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I got the tie from this obnoxiously friendly shopowner in Greenwich Village, half-off, such a bargain, and a thing of beauty – Italian silk, Roman silk, baroque patterns of gold and burnt orange. And this was why I was stuck in the downstairs men’s room of the War Memorial Opera House in San Francisco, because this Italian tie, this Roman tie, had to hang just so. On my twelfth attempt, I straightened my back, edged a finger to its bottom tip, and pushed it through to the exact center of my belt buckle. Ah, perfezióne! I checked my hair once more in the mirror, threw a paper towel into the garbage can and made my exit into the downstairs buffet room, where I found Gabriella just outside the entrance, performing some sort of worship.
She stood before one of about fifty large color photographs of past San Francisco Opera performers, framed in simple, elegant gilt frames, and I could tell she had found a keeper. She had only to look at me with that atypically awed expression and speak a single word to explain everything.
“Renata,” she said.
“Ah,” said I. “I should have known.”
“It’s from ‘Andrea Chenier,’“ she continued. “God, she’s just gorgeous. And look, over here there’s Mario del Monaco, and on this side, Richard Tucker – just like bodyguards. Isn’t that sweet?”
“Yes. Did you remember to genuflect?”
“Oh, perdono.” She took a brief curtsy and smiled, glowing like a debutante in this gorgeous poofy satin dress she had shanghaied from State Ferry’s “Die Fledermaus” collection. She walked ahead of me to the white marble staircase, and it struck me that I had never noticed what a beautiful back, what graceful shoulders she had, her cream-colored skin making a stark contrast with the dark, dark green of the fabric. Her freckles seemed strategically placed, as if they had been painted on by some aesthetic numerologist for greatest effect. I double-checked the tip of my Italian tie and smiled with secret satisfaction.
As we entered the grand lobby, the five-minute bells went off like London on Christmas morning. Gabriella, who, unlike other females of her generation, knew just how to occupy that designated space to the right and in front of her escort, waded into the crowd with her gaze fixed firmly upward.
“God, Billy. Look at all those... um, florettes? Flowerettes? Damn, what do you call those things?”
“I have no idea, but they’re grand.”
“Like a big old field of flowers, only... symmetrical, covered with gold, and upside-down.” She turned to me and stopped, letting our fellow ticket-holders funnel around on either side. “Billy, this is absolutely the best thing that anyone has ever given me. Ever. Did you know that?”
I turned a laugh to the florettes. “I suppose I’ll just have to agree with you.”
“It’s opera, Billy. Opera-opera, real opera, big opera.”
“Maybe even grand opera.”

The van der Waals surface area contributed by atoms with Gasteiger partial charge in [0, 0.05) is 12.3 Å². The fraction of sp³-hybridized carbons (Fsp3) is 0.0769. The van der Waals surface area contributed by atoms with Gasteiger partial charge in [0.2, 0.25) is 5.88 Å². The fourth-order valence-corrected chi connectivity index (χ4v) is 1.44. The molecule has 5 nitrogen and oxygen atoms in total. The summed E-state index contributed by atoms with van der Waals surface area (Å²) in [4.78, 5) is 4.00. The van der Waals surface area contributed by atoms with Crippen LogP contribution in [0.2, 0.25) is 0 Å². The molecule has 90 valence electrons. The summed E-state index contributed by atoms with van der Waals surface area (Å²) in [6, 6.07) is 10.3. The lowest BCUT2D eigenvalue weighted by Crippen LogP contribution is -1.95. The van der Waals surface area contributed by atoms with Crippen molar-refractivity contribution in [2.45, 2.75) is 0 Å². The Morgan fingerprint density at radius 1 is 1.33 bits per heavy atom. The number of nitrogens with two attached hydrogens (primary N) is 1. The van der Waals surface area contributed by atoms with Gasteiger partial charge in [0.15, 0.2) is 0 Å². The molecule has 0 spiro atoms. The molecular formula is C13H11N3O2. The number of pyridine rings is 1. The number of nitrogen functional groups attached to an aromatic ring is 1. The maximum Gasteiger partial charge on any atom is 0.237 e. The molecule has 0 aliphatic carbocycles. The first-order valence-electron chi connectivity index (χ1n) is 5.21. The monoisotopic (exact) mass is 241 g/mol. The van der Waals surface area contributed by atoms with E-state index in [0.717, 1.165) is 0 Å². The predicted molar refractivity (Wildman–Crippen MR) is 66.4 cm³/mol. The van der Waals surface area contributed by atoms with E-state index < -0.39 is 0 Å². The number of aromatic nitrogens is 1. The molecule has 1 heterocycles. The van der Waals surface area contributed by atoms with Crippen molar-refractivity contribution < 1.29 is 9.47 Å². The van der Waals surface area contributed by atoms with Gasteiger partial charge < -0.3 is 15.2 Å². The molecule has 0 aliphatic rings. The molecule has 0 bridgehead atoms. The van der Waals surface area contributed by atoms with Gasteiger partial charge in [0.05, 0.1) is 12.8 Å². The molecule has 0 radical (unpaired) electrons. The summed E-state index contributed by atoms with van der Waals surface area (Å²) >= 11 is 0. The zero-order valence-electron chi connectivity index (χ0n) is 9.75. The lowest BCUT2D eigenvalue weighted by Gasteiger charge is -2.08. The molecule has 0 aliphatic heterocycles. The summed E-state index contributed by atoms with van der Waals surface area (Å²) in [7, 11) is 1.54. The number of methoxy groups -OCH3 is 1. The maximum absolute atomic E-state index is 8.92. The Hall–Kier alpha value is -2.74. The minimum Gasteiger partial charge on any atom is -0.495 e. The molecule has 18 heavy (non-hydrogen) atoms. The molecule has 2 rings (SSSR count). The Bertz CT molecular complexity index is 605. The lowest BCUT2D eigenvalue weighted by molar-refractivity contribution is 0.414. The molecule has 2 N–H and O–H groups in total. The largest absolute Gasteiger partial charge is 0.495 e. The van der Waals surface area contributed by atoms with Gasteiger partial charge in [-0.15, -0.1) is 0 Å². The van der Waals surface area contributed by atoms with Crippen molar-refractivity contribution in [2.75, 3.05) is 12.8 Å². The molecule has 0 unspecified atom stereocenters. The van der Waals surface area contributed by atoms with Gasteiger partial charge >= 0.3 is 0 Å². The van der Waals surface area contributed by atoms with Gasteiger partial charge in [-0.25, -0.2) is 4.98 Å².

“Si. And next year we go to the Met.”
“And then Covent Garden the next.”
She giggled (I don’t think I had ever heard her giggle before), took my hand and towed me off to the leftmost entrance. “To hell with it, Guglielmo. Let’s go straight to La Scala.”
“No. I’m going to save some money and wait until you sing there.”
“Now that kind of pressure I don’t need, young man. I’d be happy right now to sing in, oh, I don’t know, San Diego, maybe.”
“They don’t deserve you.” I handed our tickets to the usher, who pointed us to the left. We found our seats halfway down, just across from the fire hose. “Egad,” I said. “The sign on the fire hose has gilt lettering.”
“Naturally,” said Gabriella. “And get an eyeful of that chandelier. Ain’t it somethin’? The last time I was here, they had a steel net under it from the earthquake.”
“Pity. So you’ve been here before?”
“Yeah. In college. Buncha U of W gals took the Coastal Starlight down here. Mostly to see the city, of course, but one night on an impulse we took a cab to the opera house and scored some standing-room tickets for ‘Fedora.’ Giordano – same guy who wrote ‘Andrea Chenier.’ There was this rather, shall we say, mature woman playing the title role and afterwards the closing-night crowd was tossing whole florist shops of bouquets and they threw down confetti from the balcony. I had not a clue what it was all about, and it wasn’t until two years later, when I had become a full-fledged opera chick, that I found the program for that night and realized that that woman had been Mirella Freni.”
“Yes. That ‘Fedora’ came toward the end of her career, so I guess that’s why they were giving her such a big sendoff. And it’s such a wonderful image for me to carry around. Any time I get depressed about the biz, I imagine myself up on that stage, fifty-five, sixty years old, and hundreds of fans at the foot of the stage, throwing all that pretty refuse at me.”
“You’re a lucky girl.”
“I certainly... oh, here’s the conductor.”
* * *
“You know, I’m kind of a traditionalist on this stuff, so the lack of recit/aria structure kind of put me off at first, but damn! This thing really gets into your veins, doesn’t it?”
“Yes. It’s very different. It’s all dialogue – I mean, every last line in service to the story, every passage pushes the plot forward. And the music is so haunting.”
Gabriella sipped at her coffee and gave the matter a thorough going-over. “Something bugs me about the story, though. Older man, young wife, attractive younger man. Jealousy jealousy jealousy. Sound familiar?”
“And casting that black baritone as Golaud. Was that a good idea? Doesn’t it just make it a little more obvious?”
“Gabriella! What would Joe say? Come on, it’s opera. If you can’t freely cross-cast in this fairyland where people go around singing to each other instead of talking, where can you?”
“Okay, but if he ends up strangling her, so help me...”
“Scusi, un momento. I’m going to queue up for the water fountain.”